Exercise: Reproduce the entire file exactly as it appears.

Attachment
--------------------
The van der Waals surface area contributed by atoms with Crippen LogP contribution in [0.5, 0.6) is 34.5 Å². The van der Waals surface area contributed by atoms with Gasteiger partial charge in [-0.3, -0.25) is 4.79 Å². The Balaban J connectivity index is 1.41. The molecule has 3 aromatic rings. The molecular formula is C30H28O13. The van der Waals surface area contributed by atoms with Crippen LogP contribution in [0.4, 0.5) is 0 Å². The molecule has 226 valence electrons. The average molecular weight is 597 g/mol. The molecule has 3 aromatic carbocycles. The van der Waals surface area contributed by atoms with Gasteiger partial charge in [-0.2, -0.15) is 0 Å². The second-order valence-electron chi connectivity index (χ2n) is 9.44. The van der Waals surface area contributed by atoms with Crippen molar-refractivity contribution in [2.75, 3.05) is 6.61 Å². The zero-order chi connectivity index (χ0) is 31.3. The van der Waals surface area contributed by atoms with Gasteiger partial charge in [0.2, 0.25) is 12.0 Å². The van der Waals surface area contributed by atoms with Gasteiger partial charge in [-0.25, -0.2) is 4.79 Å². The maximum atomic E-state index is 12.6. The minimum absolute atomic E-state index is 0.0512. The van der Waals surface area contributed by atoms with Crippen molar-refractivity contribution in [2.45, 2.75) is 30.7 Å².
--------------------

The van der Waals surface area contributed by atoms with Crippen LogP contribution in [0.5, 0.6) is 34.5 Å². The van der Waals surface area contributed by atoms with Gasteiger partial charge in [-0.3, -0.25) is 4.79 Å². The Balaban J connectivity index is 1.41. The molecule has 3 aromatic rings. The molecular formula is C30H28O13. The van der Waals surface area contributed by atoms with Crippen LogP contribution in [0.4, 0.5) is 0 Å². The molecule has 226 valence electrons. The average molecular weight is 597 g/mol. The molecule has 3 aromatic carbocycles. The van der Waals surface area contributed by atoms with Gasteiger partial charge in [-0.2, -0.15) is 0 Å². The second-order valence-electron chi connectivity index (χ2n) is 9.44. The van der Waals surface area contributed by atoms with Crippen molar-refractivity contribution in [2.75, 3.05) is 6.61 Å². The zero-order chi connectivity index (χ0) is 31.3. The van der Waals surface area contributed by atoms with Gasteiger partial charge in [0.2, 0.25) is 12.0 Å². The van der Waals surface area contributed by atoms with Gasteiger partial charge in [-0.25, -0.2) is 4.79 Å². The maximum atomic E-state index is 12.6. The minimum absolute atomic E-state index is 0.0512. The van der Waals surface area contributed by atoms with Crippen molar-refractivity contribution in [2.45, 2.75) is 30.7 Å².